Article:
Spanish scientists, professionals and self-employed who work abroad can rely on the support of a new programme if they wish to go back to their home country. The Spanish government approved on Friday a two-year plan with a budget of 24 million euros to encourage the return of Spaniards who live overseas.
Called Un país para volver (a country to return to), the plan aims to make Spain an “attractive place to develop a personal and professional life project”. Action points include easing procedures, offering counseling, publicising job opportunities and supporting entrepreneurship. The idea is to remove all personal, professional and administrative barriers that disincentivise returns.
A key element of the programme is the creation of a one-stop shop (“ventanilla unica”) for information and documents people will need if they decide to go back to Spain. There will also be a service offering bespoke advice to returning citizens, supporting the design of a professional path and linking up candidates with companies.
The government expects about 24,000 people to benefit from the programme.
The premise of the initiative is the recognition of the efforts made by individuals who moved elsewhere during the economic crisis, and the value they can bring back with the acquired experience.
According to government data, at the beginning of this year more than 2.5 million Spanish lived abroad, about one million more than in 2009. Some 1.5 million reside in America and 900,000 in Europe.
“The programme is not only for young people, but for persons with any profile and for families who had to look for destinations where they could better accommodate their family economies,” said education minister María Isabel Celaá presenting the plan. It is “inclusive and non-discriminatory regarding age, educational level or place of origin, and is designed to meet the demands of different profiles of emigrants,” says a government statement.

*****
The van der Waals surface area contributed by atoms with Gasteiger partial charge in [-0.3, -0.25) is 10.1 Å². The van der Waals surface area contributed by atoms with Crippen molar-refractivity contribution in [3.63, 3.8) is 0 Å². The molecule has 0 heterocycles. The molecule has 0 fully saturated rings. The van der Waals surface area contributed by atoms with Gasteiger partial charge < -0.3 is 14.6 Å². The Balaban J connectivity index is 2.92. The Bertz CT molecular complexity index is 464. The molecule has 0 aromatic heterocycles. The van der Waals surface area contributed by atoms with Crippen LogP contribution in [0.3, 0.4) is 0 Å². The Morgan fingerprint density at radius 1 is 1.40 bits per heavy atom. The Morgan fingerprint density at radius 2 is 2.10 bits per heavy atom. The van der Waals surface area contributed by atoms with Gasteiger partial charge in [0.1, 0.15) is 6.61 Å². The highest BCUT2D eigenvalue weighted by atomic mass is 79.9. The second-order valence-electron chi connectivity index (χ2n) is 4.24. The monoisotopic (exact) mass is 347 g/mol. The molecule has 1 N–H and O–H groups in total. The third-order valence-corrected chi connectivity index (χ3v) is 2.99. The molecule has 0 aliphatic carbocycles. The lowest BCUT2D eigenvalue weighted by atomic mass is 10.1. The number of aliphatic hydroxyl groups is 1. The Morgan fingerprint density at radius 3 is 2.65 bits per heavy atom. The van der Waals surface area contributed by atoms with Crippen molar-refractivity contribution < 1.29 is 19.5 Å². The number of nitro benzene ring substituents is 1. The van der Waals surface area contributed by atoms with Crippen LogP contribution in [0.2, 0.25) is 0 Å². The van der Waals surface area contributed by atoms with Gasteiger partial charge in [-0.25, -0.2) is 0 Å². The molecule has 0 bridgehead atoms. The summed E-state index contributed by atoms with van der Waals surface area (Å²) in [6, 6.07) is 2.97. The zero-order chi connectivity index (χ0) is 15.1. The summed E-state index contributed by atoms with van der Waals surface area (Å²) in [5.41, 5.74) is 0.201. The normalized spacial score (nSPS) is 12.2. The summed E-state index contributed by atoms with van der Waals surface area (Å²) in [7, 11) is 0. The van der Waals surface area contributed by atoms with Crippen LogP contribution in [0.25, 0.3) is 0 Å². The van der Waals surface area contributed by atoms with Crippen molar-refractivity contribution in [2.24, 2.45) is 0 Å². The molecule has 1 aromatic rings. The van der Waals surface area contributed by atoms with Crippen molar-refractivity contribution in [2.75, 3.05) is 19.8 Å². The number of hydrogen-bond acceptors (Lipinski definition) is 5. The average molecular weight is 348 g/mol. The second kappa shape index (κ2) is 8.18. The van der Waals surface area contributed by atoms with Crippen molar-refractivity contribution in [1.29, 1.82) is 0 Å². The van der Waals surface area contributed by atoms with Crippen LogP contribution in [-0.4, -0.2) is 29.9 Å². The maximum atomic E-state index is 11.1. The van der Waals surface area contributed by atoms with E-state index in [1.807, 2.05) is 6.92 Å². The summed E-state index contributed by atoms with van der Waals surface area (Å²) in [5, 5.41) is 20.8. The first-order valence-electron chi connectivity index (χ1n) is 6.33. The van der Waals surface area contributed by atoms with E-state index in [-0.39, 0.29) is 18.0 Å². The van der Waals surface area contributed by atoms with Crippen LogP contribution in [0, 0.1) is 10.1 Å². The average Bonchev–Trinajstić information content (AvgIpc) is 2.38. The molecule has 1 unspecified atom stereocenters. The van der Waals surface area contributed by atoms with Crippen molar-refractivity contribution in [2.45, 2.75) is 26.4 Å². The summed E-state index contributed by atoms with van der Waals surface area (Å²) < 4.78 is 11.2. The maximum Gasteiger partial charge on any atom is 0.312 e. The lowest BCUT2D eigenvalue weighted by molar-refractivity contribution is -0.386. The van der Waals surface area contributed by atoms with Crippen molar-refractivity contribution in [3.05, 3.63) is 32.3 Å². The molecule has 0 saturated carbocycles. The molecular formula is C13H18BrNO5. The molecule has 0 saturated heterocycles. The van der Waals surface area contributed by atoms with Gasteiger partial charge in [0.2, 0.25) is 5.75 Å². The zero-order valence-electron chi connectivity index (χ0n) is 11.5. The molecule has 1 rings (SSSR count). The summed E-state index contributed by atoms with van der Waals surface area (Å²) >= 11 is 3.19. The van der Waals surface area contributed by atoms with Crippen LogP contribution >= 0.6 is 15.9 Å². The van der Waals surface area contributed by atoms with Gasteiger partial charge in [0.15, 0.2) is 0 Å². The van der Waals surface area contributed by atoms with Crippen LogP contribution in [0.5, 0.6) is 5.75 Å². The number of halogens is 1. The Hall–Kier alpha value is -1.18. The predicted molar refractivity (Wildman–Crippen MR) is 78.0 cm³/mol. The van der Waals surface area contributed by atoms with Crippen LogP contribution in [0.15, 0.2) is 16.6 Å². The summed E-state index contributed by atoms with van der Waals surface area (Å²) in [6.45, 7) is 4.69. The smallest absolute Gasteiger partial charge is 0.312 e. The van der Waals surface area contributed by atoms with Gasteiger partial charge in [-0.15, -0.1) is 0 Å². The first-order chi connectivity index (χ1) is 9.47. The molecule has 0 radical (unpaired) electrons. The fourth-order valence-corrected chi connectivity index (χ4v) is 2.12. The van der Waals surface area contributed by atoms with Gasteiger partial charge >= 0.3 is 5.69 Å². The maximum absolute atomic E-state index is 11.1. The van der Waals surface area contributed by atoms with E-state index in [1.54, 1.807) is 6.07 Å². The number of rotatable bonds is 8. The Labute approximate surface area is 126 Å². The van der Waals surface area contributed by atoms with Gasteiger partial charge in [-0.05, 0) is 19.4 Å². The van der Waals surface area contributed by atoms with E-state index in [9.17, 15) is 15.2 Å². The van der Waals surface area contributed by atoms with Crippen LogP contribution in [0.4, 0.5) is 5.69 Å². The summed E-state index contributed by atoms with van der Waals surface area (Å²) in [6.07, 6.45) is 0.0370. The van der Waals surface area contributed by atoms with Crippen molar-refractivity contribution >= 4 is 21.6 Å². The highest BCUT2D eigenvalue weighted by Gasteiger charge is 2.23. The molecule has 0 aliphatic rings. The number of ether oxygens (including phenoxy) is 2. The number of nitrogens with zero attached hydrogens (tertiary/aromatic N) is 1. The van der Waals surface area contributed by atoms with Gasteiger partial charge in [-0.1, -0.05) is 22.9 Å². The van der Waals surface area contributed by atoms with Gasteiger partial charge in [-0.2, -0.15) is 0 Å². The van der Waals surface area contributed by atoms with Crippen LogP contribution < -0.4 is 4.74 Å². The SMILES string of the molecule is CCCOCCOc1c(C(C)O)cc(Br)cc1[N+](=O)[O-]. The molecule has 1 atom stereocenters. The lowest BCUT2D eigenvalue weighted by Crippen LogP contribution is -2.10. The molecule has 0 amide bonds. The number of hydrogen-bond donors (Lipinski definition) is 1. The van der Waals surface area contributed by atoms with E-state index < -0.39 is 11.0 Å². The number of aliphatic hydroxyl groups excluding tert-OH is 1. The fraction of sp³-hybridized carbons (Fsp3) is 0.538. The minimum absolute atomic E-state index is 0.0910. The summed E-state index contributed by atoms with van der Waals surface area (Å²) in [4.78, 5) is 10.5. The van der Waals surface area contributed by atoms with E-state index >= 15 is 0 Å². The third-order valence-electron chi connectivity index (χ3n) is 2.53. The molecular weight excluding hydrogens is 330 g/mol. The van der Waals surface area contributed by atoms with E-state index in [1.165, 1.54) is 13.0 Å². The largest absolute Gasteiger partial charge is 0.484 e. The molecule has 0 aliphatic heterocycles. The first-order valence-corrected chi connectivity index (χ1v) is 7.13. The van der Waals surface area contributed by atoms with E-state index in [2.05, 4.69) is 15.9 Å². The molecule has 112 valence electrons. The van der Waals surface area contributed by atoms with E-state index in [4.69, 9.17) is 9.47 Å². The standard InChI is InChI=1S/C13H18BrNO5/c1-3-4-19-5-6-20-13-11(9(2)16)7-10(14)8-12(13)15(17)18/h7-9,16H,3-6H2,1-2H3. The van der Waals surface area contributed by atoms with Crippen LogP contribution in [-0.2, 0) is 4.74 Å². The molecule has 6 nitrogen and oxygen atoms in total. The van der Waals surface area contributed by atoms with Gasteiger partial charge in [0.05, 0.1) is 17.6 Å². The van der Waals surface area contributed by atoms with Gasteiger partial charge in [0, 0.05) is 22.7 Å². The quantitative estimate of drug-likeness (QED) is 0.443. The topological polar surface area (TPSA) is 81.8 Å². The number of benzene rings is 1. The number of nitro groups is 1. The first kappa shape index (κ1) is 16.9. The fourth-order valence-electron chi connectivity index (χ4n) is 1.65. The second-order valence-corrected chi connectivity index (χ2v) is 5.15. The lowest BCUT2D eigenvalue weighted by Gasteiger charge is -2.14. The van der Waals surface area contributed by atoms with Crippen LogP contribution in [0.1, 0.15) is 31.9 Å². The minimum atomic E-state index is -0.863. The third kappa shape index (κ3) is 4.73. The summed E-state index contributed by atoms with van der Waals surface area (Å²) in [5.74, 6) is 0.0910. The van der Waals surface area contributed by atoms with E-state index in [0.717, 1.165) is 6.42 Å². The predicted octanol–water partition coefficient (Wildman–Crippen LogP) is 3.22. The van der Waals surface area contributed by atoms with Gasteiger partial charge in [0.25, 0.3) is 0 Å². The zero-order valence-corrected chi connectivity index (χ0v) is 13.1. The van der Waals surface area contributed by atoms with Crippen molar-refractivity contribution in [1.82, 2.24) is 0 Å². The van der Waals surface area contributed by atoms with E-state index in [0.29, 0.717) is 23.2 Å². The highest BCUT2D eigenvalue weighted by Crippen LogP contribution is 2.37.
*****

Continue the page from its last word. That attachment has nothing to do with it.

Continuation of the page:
Measures include the improvement of the R&D (research and development) system and the promotion of scholarships to encourage researchers to continue their studies in Spain. For the self-employed, there will be a bonus of 60 euros per month to support entrepreneurship.
The plan, the first on a national scale, was proposed by the Minister for employment, migrations and social security and prepared in cooperation with 10 ministries. It builds on previous initiatives at a local level, such as those launched by the region of Castilla-La Mancha and the municipality of Valladolid.
Volvemos, an organisation that supports the return of Spaniards abroad, analysed the market and consulted with companies and individuals to make recommendations. “From now on, we will continue working in a pilot programme to test these actions,” said spokesperson Cristina Navas.
The return plan will be presented to the Spanish community in London on Friday 29 March.
Claudia Delpero © all rights reserved.
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